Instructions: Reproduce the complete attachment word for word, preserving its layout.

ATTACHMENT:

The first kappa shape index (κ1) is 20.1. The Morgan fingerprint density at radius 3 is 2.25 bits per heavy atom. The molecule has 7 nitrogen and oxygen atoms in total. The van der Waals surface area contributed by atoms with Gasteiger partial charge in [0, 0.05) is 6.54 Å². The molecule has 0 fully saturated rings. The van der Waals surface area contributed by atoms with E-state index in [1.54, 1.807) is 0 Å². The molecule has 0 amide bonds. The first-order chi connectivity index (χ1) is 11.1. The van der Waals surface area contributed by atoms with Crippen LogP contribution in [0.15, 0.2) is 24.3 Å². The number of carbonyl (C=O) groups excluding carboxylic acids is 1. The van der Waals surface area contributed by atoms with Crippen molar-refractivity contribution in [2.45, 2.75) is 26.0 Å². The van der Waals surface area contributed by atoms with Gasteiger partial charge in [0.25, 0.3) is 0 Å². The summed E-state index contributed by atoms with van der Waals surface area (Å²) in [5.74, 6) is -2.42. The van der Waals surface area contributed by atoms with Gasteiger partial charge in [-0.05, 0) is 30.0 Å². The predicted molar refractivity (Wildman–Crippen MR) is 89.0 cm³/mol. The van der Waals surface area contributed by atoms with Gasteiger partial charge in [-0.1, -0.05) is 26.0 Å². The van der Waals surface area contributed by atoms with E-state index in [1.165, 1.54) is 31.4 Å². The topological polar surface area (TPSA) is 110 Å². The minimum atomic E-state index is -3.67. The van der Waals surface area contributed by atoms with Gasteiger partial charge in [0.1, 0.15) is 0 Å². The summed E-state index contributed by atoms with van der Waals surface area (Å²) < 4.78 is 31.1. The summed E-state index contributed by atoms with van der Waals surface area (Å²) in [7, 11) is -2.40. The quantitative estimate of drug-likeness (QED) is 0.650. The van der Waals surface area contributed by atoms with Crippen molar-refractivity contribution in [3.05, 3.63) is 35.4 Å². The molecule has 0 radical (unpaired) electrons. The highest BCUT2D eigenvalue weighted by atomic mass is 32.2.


The first kappa shape index (κ1) is 20.1. The Morgan fingerprint density at radius 3 is 2.25 bits per heavy atom. The molecule has 7 nitrogen and oxygen atoms in total. The van der Waals surface area contributed by atoms with Gasteiger partial charge in [0, 0.05) is 6.54 Å². The molecule has 0 fully saturated rings. The van der Waals surface area contributed by atoms with E-state index in [1.54, 1.807) is 0 Å². The molecule has 0 amide bonds. The first-order chi connectivity index (χ1) is 11.1. The van der Waals surface area contributed by atoms with Crippen LogP contribution in [0.15, 0.2) is 24.3 Å². The number of carbonyl (C=O) groups excluding carboxylic acids is 1. The van der Waals surface area contributed by atoms with Crippen molar-refractivity contribution in [2.45, 2.75) is 26.0 Å². The van der Waals surface area contributed by atoms with Gasteiger partial charge in [0.25, 0.3) is 0 Å². The summed E-state index contributed by atoms with van der Waals surface area (Å²) in [5.74, 6) is -2.42. The van der Waals surface area contributed by atoms with Gasteiger partial charge in [-0.05, 0) is 30.0 Å². The predicted molar refractivity (Wildman–Crippen MR) is 89.0 cm³/mol. The van der Waals surface area contributed by atoms with Gasteiger partial charge in [-0.1, -0.05) is 26.0 Å². The van der Waals surface area contributed by atoms with E-state index in [1.165, 1.54) is 31.4 Å². The topological polar surface area (TPSA) is 110 Å². The minimum atomic E-state index is -3.67. The van der Waals surface area contributed by atoms with Gasteiger partial charge in [0.1, 0.15) is 0 Å². The summed E-state index contributed by atoms with van der Waals surface area (Å²) < 4.78 is 31.1. The summed E-state index contributed by atoms with van der Waals surface area (Å²) in [7, 11) is -2.40. The quantitative estimate of drug-likeness (QED) is 0.650. The van der Waals surface area contributed by atoms with Crippen molar-refractivity contribution in [3.05, 3.63) is 35.4 Å². The molecule has 0 radical (unpaired) electrons. The highest BCUT2D eigenvalue weighted by atomic mass is 32.2.